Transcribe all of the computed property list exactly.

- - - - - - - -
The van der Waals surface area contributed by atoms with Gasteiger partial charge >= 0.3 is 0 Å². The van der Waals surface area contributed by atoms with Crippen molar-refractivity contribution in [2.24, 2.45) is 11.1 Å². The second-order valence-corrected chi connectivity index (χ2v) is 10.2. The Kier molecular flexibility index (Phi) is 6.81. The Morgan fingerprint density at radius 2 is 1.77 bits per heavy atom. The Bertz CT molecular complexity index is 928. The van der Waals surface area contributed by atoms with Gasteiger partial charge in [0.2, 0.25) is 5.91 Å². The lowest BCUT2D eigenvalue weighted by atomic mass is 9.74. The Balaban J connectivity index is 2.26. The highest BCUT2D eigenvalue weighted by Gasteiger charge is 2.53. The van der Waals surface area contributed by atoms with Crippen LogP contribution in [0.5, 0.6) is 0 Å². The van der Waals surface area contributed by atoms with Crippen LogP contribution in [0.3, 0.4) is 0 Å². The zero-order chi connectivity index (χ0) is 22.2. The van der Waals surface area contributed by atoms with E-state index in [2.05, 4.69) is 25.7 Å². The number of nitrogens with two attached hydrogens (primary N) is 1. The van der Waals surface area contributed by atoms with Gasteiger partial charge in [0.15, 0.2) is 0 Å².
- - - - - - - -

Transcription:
The van der Waals surface area contributed by atoms with Gasteiger partial charge >= 0.3 is 0 Å². The van der Waals surface area contributed by atoms with Crippen molar-refractivity contribution in [2.24, 2.45) is 11.1 Å². The second-order valence-corrected chi connectivity index (χ2v) is 10.2. The Kier molecular flexibility index (Phi) is 6.81. The Morgan fingerprint density at radius 2 is 1.77 bits per heavy atom. The Bertz CT molecular complexity index is 928. The van der Waals surface area contributed by atoms with Gasteiger partial charge in [0.2, 0.25) is 5.91 Å². The lowest BCUT2D eigenvalue weighted by atomic mass is 9.74. The Balaban J connectivity index is 2.26. The highest BCUT2D eigenvalue weighted by Gasteiger charge is 2.53. The van der Waals surface area contributed by atoms with Crippen LogP contribution in [0.5, 0.6) is 0 Å². The van der Waals surface area contributed by atoms with Crippen LogP contribution in [0.3, 0.4) is 0 Å². The zero-order chi connectivity index (χ0) is 22.2. The van der Waals surface area contributed by atoms with E-state index in [2.05, 4.69) is 25.7 Å². The number of nitrogens with two attached hydrogens (primary N) is 1. The van der Waals surface area contributed by atoms with Gasteiger partial charge in [0.15, 0.2) is 0 Å².